Learn what CSS is required on every responsive page.
- [Narrator] Even before we add any CSS to a webpage, the page already has styles applied to it. This is a page with only HTML and no CSS. Every browser provides basic styles, for example making a h1 header large and bold, and making links underlined. For the most part, we can start with the default styles and change them as we create a design. But they're a couple things we need to have in our CSS to make our page work properly. First we have box sizing. To understand this, you need to know what the box model is.
This is an important part of CSS. For every element you have on the page, there are a few other things around it. You can add space around the element, either padding or margin. Padding is inside the border if you have one, and margin is outside the border. The tricky part happens when you have an element like a div that's a particular width. By default, the padding, border and margin are added on outside the div. This is not the behavior we actually want most of the time, because it can get really confusing to trying to make everything the width that you want it. Instead we're going to set the box-sizing property in CSS, which will apply to the whole document.
The default of box sizing is content-box. But if we change it to border-box, the behavior of the element and it's padding, border, and margin will change. So I'm going to go into the CSS, and for every page I'm going to have the HTML element have box-sizing as one of the properties. So it's box-sizing, and then border-box is the value. Once we set everything to border-box, if we have the 800 pixel wide div, and we add padding, border, and margin, all of those things are added inside the width.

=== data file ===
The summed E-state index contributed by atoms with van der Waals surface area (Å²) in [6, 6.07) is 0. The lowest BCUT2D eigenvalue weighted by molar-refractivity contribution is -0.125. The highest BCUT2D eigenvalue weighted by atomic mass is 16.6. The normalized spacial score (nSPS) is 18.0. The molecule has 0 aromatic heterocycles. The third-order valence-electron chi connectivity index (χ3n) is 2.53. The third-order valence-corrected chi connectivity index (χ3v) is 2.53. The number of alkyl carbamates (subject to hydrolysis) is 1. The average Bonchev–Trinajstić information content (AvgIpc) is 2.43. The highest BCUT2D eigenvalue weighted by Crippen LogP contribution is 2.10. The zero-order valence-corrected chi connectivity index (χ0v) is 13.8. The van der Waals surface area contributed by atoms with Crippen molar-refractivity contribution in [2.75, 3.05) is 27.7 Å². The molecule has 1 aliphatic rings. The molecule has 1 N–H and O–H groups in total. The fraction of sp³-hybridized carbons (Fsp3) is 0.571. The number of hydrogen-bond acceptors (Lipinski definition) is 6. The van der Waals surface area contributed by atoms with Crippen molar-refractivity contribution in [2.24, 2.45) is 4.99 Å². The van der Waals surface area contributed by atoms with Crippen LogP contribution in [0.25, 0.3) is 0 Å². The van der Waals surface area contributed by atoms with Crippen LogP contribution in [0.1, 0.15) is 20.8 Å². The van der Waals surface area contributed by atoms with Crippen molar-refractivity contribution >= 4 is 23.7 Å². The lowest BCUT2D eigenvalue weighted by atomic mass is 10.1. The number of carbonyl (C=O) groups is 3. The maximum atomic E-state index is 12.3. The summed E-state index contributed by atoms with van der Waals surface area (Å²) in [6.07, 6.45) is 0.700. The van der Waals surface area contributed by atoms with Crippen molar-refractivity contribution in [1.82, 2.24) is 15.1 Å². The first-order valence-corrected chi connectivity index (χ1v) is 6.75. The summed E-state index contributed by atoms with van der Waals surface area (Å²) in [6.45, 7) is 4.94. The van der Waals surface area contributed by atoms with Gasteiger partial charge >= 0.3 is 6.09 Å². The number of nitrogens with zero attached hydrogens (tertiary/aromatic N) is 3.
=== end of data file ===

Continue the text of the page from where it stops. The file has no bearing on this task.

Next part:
So the width of the whole thing is still 800 pixels. There's one more thing that we need to do for box sizing. Sometimes you have an embedded component on the page that you need to behave in a content box way. We're going to add some code so that if you change the box-sizing for a particular element, everything inside of that element will inherit the box-sizing of that element. So I'm going to do *,*:before, *:after. And then the CSS for this is box-sizing, and inherit is the value.
The other thing we always need in our CSS. Is max-width for images. This is important for making a page responsive. By default, an image displays on a webpage at it's actual size. Sometimes this is okay, but often it's not. If you have responsive site, that wide image that looks great on your desktop screen will be too wide for phone size screen, and you'll have to scroll sideways to see it. So you can see when I change the viewport width, it just cuts off, and you'll have to scroll sideways.
The way to prevent this is to add some code to your CSS. So this page, if you look on line 10, it's simply h1 and an image. In the styles I'm going to add img for image, and the property for that is max-width: 100%. And then I'm gonna save. By setting the max-width on an element, you're telling it to never be wider than it's containing element.
So that might be the page or it might be another element that it's inside. So now if I come back here and refresh, you can see that the image is always gonna fit within the width of the page and never be wider than the size of the viewport. You can always set specific width's for images as you go along, or even remove the max-width, but this is your backup for all the images on the page to make sure the images aren't wider than will fit.
- What is responsive design?
- The responsive page structure
- Accessibility and responsive design
- Using media queries
- Designing with CSS Grid
- Designing with CSS Flexbox